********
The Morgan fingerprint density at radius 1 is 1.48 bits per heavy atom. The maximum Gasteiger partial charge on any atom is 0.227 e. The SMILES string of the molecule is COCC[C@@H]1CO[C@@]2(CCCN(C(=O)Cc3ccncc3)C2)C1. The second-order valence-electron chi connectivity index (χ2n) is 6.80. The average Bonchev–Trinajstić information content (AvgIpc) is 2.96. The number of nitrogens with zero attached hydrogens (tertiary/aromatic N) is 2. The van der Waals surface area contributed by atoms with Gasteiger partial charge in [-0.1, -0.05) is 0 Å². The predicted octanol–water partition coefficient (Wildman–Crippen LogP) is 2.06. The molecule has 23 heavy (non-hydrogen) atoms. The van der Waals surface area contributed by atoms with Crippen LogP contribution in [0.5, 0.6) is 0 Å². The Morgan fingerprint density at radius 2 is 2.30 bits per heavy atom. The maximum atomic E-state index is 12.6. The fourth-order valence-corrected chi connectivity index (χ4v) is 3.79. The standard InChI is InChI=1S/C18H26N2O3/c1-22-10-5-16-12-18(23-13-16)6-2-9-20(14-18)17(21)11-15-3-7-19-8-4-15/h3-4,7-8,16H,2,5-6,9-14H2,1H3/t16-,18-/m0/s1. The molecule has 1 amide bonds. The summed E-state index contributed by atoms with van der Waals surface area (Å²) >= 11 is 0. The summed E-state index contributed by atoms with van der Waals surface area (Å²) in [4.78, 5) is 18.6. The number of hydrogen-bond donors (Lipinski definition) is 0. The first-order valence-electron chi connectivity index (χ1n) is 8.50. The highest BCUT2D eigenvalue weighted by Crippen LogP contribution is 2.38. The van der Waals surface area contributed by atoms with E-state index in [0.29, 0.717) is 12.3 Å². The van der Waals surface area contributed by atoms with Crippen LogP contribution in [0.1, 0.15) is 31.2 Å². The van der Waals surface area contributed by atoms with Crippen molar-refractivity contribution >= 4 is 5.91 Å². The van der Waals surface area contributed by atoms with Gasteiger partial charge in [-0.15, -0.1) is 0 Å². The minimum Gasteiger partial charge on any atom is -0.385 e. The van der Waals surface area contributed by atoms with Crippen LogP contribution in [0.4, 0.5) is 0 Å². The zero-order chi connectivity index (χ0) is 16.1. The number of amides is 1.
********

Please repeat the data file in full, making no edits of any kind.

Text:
The Morgan fingerprint density at radius 1 is 1.48 bits per heavy atom. The maximum Gasteiger partial charge on any atom is 0.227 e. The SMILES string of the molecule is COCC[C@@H]1CO[C@@]2(CCCN(C(=O)Cc3ccncc3)C2)C1. The second-order valence-electron chi connectivity index (χ2n) is 6.80. The average Bonchev–Trinajstić information content (AvgIpc) is 2.96. The number of nitrogens with zero attached hydrogens (tertiary/aromatic N) is 2. The van der Waals surface area contributed by atoms with Gasteiger partial charge in [-0.1, -0.05) is 0 Å². The predicted octanol–water partition coefficient (Wildman–Crippen LogP) is 2.06. The molecule has 23 heavy (non-hydrogen) atoms. The van der Waals surface area contributed by atoms with Crippen LogP contribution in [0.5, 0.6) is 0 Å². The Morgan fingerprint density at radius 2 is 2.30 bits per heavy atom. The maximum atomic E-state index is 12.6. The fourth-order valence-corrected chi connectivity index (χ4v) is 3.79. The standard InChI is InChI=1S/C18H26N2O3/c1-22-10-5-16-12-18(23-13-16)6-2-9-20(14-18)17(21)11-15-3-7-19-8-4-15/h3-4,7-8,16H,2,5-6,9-14H2,1H3/t16-,18-/m0/s1. The molecule has 1 amide bonds. The summed E-state index contributed by atoms with van der Waals surface area (Å²) >= 11 is 0. The summed E-state index contributed by atoms with van der Waals surface area (Å²) in [4.78, 5) is 18.6. The number of hydrogen-bond donors (Lipinski definition) is 0. The first-order valence-electron chi connectivity index (χ1n) is 8.50. The highest BCUT2D eigenvalue weighted by Crippen LogP contribution is 2.38. The van der Waals surface area contributed by atoms with E-state index in [0.29, 0.717) is 12.3 Å². The van der Waals surface area contributed by atoms with Crippen LogP contribution in [0.1, 0.15) is 31.2 Å². The van der Waals surface area contributed by atoms with Crippen molar-refractivity contribution >= 4 is 5.91 Å². The van der Waals surface area contributed by atoms with Gasteiger partial charge in [-0.15, -0.1) is 0 Å². The minimum Gasteiger partial charge on any atom is -0.385 e. The van der Waals surface area contributed by atoms with Crippen LogP contribution in [0.4, 0.5) is 0 Å². The zero-order chi connectivity index (χ0) is 16.1. The number of amides is 1.